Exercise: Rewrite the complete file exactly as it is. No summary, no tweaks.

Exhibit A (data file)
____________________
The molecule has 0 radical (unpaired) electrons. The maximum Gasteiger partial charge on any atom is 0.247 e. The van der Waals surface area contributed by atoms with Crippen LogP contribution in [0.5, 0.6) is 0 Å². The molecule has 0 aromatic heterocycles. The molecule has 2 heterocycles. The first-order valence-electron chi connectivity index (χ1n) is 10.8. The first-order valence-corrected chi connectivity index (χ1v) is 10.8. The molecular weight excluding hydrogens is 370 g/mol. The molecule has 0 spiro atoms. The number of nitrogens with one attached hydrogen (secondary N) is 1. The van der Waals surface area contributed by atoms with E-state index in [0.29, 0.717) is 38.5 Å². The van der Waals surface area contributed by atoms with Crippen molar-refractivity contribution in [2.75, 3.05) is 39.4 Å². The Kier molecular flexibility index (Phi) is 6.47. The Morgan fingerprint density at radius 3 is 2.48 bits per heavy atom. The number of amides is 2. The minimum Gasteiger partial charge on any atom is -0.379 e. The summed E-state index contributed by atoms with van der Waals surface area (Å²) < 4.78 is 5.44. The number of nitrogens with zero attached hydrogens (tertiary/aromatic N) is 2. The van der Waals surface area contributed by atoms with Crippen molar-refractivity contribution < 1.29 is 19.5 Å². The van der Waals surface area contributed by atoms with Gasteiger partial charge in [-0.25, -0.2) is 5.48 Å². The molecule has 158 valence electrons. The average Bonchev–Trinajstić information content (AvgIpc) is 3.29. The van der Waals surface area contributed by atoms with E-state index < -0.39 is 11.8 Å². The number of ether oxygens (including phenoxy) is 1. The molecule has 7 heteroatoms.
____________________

The molecule has 0 radical (unpaired) electrons. The maximum Gasteiger partial charge on any atom is 0.247 e. The van der Waals surface area contributed by atoms with Crippen LogP contribution in [0.5, 0.6) is 0 Å². The molecule has 0 aromatic heterocycles. The molecule has 2 heterocycles. The first-order valence-electron chi connectivity index (χ1n) is 10.8. The first-order valence-corrected chi connectivity index (χ1v) is 10.8. The molecular weight excluding hydrogens is 370 g/mol. The molecule has 0 spiro atoms. The number of nitrogens with one attached hydrogen (secondary N) is 1. The van der Waals surface area contributed by atoms with E-state index in [0.29, 0.717) is 38.5 Å². The van der Waals surface area contributed by atoms with Crippen molar-refractivity contribution in [2.75, 3.05) is 39.4 Å². The Kier molecular flexibility index (Phi) is 6.47. The Morgan fingerprint density at radius 3 is 2.48 bits per heavy atom. The number of amides is 2. The minimum Gasteiger partial charge on any atom is -0.379 e. The summed E-state index contributed by atoms with van der Waals surface area (Å²) < 4.78 is 5.44. The number of nitrogens with zero attached hydrogens (tertiary/aromatic N) is 2. The van der Waals surface area contributed by atoms with Crippen molar-refractivity contribution < 1.29 is 19.5 Å². The van der Waals surface area contributed by atoms with Gasteiger partial charge in [-0.25, -0.2) is 5.48 Å². The molecule has 158 valence electrons. The average Bonchev–Trinajstić information content (AvgIpc) is 3.29. The van der Waals surface area contributed by atoms with E-state index < -0.39 is 11.8 Å². The number of ether oxygens (including phenoxy) is 1. The molecule has 7 heteroatoms.